On the February 11 edition of Fox News' The O'Reilly Factor, Bernard Goldberg revived the claim that, in 2002, Republican National Committee chairman Michael Steele, an African-American, had Oreo cookies thrown at him. In fact, Steele, who was running for Maryland lieutenant governor at the time of the alleged incident, Robert Erlich, Steele's then-running mate, and Paul Schurick, Erlich's then-spokesman, have recounted several different -- sometimes contradictory -- versions of the alleged incident. Indeed, in November 2002, Steele reportedly speculated that Oreos allegedly present at the debate may just have been "someone having their snack."

Amid attacks against Media Matters for America -- for highlighting Factor host Bill O'Reilly's comparison of Hearst Newspapers columnist Helen Thomas to "the Wicked Witch of the East" -- Goldberg claimed that "left-wingers ... didn't say a word when their fellow left-wingers ... threw Oreo cookies at Michael Steele, because he had the nerve to be a conservative black man."

As Media Matters has noted, the Oreo incident allegedly happened during a September 2002 gubernatorial debate between Republican Ehrlich and Democrat Kathleen Kennedy Townsend. However, The Baltimore Sun's initial reporting on the debate did not mention Oreos. According to Nexis, the first media mention of Oreos appearing at the debate came on October 1, 2002, when the Sun reported that Schurick "said Democrats in the audience ... distributed Oreo cookies" at the debate. Subsequently, on October 21, 2002, the Associated Press and the Sun both reported that the day before, Ehrlich had told an audience assembled at a Jewish day school that "Townsend supporters at the debate threw Oreo cookies" at Steele.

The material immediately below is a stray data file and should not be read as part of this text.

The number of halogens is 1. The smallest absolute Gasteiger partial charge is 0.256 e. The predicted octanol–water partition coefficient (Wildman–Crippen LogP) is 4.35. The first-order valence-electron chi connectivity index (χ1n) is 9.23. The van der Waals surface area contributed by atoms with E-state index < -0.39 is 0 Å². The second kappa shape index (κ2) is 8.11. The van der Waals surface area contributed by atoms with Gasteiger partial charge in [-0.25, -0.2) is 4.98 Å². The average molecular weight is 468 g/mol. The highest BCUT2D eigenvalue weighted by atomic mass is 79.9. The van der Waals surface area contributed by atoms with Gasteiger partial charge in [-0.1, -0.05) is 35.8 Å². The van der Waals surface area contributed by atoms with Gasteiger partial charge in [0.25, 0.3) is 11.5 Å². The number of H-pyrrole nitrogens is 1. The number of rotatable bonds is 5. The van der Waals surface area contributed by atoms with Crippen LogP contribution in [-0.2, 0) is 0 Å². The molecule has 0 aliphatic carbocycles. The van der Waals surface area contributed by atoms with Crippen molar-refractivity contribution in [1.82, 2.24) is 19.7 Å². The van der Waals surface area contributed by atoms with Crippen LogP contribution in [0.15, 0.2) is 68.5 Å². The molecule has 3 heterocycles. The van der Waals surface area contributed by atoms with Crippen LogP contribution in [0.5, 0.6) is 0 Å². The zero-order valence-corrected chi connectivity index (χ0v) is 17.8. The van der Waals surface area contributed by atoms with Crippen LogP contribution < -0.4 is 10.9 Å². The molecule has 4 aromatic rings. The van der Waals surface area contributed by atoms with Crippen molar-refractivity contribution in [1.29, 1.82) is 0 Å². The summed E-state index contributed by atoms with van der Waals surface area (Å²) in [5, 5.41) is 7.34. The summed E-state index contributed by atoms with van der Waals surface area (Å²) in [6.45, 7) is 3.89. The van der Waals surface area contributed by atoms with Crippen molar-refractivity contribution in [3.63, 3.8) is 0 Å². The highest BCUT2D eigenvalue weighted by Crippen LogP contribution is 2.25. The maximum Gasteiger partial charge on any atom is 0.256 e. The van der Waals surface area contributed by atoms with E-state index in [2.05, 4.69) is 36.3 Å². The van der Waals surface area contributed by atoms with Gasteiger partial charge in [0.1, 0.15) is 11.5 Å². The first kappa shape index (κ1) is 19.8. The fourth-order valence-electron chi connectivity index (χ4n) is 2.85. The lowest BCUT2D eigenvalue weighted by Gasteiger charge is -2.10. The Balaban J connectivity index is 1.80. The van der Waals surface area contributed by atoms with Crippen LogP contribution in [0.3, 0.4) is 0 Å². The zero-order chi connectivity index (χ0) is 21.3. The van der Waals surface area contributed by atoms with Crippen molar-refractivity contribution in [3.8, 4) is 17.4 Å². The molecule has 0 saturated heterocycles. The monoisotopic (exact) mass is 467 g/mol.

In 2005, when Steele announced his bid for the U.S. Senate seat in Maryland, Schurick also reportedly claimed cookies were thrown during the debate. The Sun reported in a November 13, 2005, article that Schurick said "he saw people passing out packages of the cookies ... before the debate and that when Steele entered the auditorium about 15 minutes before the start, people let fly with the cookies." The article quoted Schurick saying, "It was raining Oreos. ... They were thick in the air like locusts. I was there. It was very real. It wasn't subtle."...(Click for remainder).

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Conservatives Deny Reality, Claim Increasingly Popular Recovery Plan Is Losing Support

Desperate much?

By Matt Corley
Think Progress


In his Wall Street Journal column today, former Bush adviser Karl Rove claims that House Republicans “are playing their hand extraordinarily well.” “House Republicans have used the stimulus bill to redefine their party, present ideas on how to revive the economy, and force congressional Democrats and the president to take ownership of the spending programs soon to be signed into law,” writes Rove.

As proof of their success, Rove claimed that “support for the stimulus is failing“:
The payoff is that support for the stimulus bill is falling. CBS News polling reveals a 12-point drop in support of the bill over the past month. Pew Research and Rasmussen have turned in similar numbers. The more Americans learn about the bill, the less they like it.
On Fox News this afternoon, Deputy Managing Editor Bill Sammon pushed the same message, saying that “public support has gradually declined as more and more details of this stimulus bill have come to light.” Later, during an interview with Virginia Gov. Tim Kaine, Fox’s Trace Gallagher said the American people “support what the president is doing,” but “they don’t support this plan.” Watch it:



(Click for remainder).

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Ed Stein: Pavlov's Banker